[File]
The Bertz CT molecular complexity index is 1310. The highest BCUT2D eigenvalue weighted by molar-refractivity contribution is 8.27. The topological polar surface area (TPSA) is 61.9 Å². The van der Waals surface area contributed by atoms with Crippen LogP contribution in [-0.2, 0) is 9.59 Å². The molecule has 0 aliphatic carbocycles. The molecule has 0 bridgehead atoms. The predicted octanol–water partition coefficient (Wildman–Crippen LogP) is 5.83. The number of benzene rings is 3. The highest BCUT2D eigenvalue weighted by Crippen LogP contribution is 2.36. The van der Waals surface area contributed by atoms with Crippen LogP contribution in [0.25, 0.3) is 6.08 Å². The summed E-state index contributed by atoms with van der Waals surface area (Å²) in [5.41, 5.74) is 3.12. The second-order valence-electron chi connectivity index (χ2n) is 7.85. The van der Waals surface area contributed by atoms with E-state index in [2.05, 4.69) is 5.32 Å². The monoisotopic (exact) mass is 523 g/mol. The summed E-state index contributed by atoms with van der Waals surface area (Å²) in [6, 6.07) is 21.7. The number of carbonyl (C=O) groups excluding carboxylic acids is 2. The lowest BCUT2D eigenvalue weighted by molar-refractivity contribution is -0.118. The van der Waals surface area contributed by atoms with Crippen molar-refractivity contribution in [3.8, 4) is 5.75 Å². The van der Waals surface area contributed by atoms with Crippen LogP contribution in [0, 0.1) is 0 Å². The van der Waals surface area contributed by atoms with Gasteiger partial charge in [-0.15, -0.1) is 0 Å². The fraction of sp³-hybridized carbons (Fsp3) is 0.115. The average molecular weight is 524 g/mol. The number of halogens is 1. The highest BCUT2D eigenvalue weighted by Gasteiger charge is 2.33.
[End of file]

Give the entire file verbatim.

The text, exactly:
The Bertz CT molecular complexity index is 1310. The highest BCUT2D eigenvalue weighted by molar-refractivity contribution is 8.27. The topological polar surface area (TPSA) is 61.9 Å². The van der Waals surface area contributed by atoms with Crippen LogP contribution in [-0.2, 0) is 9.59 Å². The molecule has 0 aliphatic carbocycles. The molecule has 0 bridgehead atoms. The predicted octanol–water partition coefficient (Wildman–Crippen LogP) is 5.83. The number of benzene rings is 3. The highest BCUT2D eigenvalue weighted by Crippen LogP contribution is 2.36. The van der Waals surface area contributed by atoms with Crippen LogP contribution in [0.25, 0.3) is 6.08 Å². The summed E-state index contributed by atoms with van der Waals surface area (Å²) in [5.41, 5.74) is 3.12. The second-order valence-electron chi connectivity index (χ2n) is 7.85. The van der Waals surface area contributed by atoms with E-state index in [2.05, 4.69) is 5.32 Å². The monoisotopic (exact) mass is 523 g/mol. The summed E-state index contributed by atoms with van der Waals surface area (Å²) in [6, 6.07) is 21.7. The number of carbonyl (C=O) groups excluding carboxylic acids is 2. The lowest BCUT2D eigenvalue weighted by molar-refractivity contribution is -0.118. The van der Waals surface area contributed by atoms with Crippen molar-refractivity contribution in [3.8, 4) is 5.75 Å². The van der Waals surface area contributed by atoms with Crippen LogP contribution in [0, 0.1) is 0 Å². The van der Waals surface area contributed by atoms with Gasteiger partial charge in [-0.15, -0.1) is 0 Å². The fraction of sp³-hybridized carbons (Fsp3) is 0.115. The average molecular weight is 524 g/mol. The number of halogens is 1. The highest BCUT2D eigenvalue weighted by Gasteiger charge is 2.33.